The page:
Like the decennial census, the Schools Census is important in that it provides a glimpse of what the religious breakdown of the future will look like. Today's school children are, of course, tomorrow's voters. Given Northern Ireland's politico-religious divide, it is likely that today's Protestant children are tomorrow's unionist voters, and today's Catholic children are tomorrow's nationalist voters.
This year's Schools Census - published today - adds to a series going back over a decade, and thus permits the trend to be followed, as well as this year's snap-shot.
As in the decennial census, there are large numbers of children whose religion cannot be ascertained, or who genuinely do not have one. In order to estimate how these children may identify in terms of Northern Ireland's 'community' division, this blog has, this year, recalculated all of the results since 1998 using the outcome of the methodology that NISRA applied in the 2001 Census. In other words, the 'None/Not stated' children are 'allocated' to the different options (Catholic, Protestant and Other Christian, Non-Christian, and None) in the same proportions that NISRA allocated children and teenagers in its calculation of 'Table S306: Age By Community Background (Religion Or Religion Brought Up In)'. This was:
- For children aged 5-11, those who were declared as 'None/Not Stated': 24.3% to 'Catholic', 40.0% to 'Protestant and other Christian', 0.5% to 'Non-Christian, and 35.2% to 'None'.
- For children aged 12-18, those who were declared as 'None/Not Stated': 25.4% to 'Catholic', 46.5% to 'Protestant and other Christian', 0.5% to 'Non-Christian, and 27.6% to 'None'.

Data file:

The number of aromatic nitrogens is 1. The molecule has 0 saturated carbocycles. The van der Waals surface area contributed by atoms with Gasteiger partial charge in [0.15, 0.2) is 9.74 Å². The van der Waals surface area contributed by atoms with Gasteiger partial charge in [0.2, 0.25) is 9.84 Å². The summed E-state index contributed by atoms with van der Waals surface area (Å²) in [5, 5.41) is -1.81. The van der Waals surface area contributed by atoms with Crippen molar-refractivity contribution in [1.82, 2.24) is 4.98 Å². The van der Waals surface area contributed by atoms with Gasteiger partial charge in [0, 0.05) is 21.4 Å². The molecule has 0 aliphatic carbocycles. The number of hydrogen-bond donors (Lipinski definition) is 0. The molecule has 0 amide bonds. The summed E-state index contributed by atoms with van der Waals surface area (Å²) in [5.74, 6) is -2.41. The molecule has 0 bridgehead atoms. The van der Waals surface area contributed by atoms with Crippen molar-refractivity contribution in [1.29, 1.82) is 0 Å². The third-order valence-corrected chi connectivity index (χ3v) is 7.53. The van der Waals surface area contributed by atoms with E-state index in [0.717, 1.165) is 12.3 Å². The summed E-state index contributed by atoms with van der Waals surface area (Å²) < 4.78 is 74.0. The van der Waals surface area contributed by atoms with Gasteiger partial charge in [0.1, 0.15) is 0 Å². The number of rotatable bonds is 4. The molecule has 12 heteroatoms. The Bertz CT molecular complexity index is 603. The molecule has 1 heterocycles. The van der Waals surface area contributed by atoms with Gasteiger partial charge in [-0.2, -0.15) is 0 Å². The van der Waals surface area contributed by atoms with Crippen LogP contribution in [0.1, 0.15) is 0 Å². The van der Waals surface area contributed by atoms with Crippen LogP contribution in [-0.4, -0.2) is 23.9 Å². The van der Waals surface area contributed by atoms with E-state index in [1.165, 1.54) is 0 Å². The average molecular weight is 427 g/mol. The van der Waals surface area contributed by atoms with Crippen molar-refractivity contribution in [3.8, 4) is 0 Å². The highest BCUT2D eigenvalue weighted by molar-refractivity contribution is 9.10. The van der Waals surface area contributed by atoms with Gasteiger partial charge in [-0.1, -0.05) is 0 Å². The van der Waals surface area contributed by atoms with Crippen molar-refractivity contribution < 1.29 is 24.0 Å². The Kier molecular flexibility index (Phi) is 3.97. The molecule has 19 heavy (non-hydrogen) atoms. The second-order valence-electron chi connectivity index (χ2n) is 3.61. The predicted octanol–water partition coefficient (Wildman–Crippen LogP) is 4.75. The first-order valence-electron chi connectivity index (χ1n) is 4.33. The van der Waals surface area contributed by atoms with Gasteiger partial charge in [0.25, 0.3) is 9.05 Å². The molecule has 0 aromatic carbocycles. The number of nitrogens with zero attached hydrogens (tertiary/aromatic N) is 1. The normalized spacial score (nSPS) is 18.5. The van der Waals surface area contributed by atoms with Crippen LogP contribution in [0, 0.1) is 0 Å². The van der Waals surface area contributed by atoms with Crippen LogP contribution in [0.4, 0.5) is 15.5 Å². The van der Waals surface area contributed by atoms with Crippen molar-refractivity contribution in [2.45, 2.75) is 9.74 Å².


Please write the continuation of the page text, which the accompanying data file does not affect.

It shows clearly that the proportion of children who are from a Catholic community background is over 50%, and has been over 50% for over a decade. The proportion from a Protestant community background had hovered at around 45% for around a decade.
Since 2005, though, the Protestant proportion of schoolchildren has visibly declined, and now stands at 43.8% (of the adjusted figures. They form only 40.4% of the raw figures!). At primary level the Protestant proportion is lower than at secondary (43.3% against 44.3% of the adjusted figures), showing that the decline is set to continue. The difference between one year's schools census and the next is almost entirely due to the difference between the exit cohort (those who were counted in year N, but no longer in year N+1), and the entry cohort (those too young for school in year N, but in P1 in year N+1). Of the 14 age cohorts counted each year, only two contribute to change, and 12 are counted in the previous and following years. So a visibly declining Protestant share, year on year, implies that the entry cohort is significantly less Protestant than the exit cohort – the difference between two age-cohorts is sufficient to produce a visible effect on the whole 14 age-cohort population.
The conclusion is, of course, that Catholics are more numerous than Protestants at all ages under 18 – and have been for the whole period covered. In fact, children from a Catholic community background form an absolute majority of children, and have since the series began in 1998. More even - Catholic children form a majority even before the figures are adjusted to 'allocate' the unstated.
The consequences for the wider population, and vitally the electorate, are obvious. If Catholics continue to vote overwhelmingly for nationalist parties, then the new voters coming into the electorate have been majority nationalist for quite some time. As they age, they will contribute to the 'greening' of the electorate, unless significant numbers vote for unionist or centre parties. However, despite claims to the contrary by some unionists, there is no evidence of any 'Catholic unionist' vote – or if it exists it is equally matched by a Protestant nationalist vote.
As is so often said, our children are our future. Our children are increasingly Catholic, so what does that say about our future?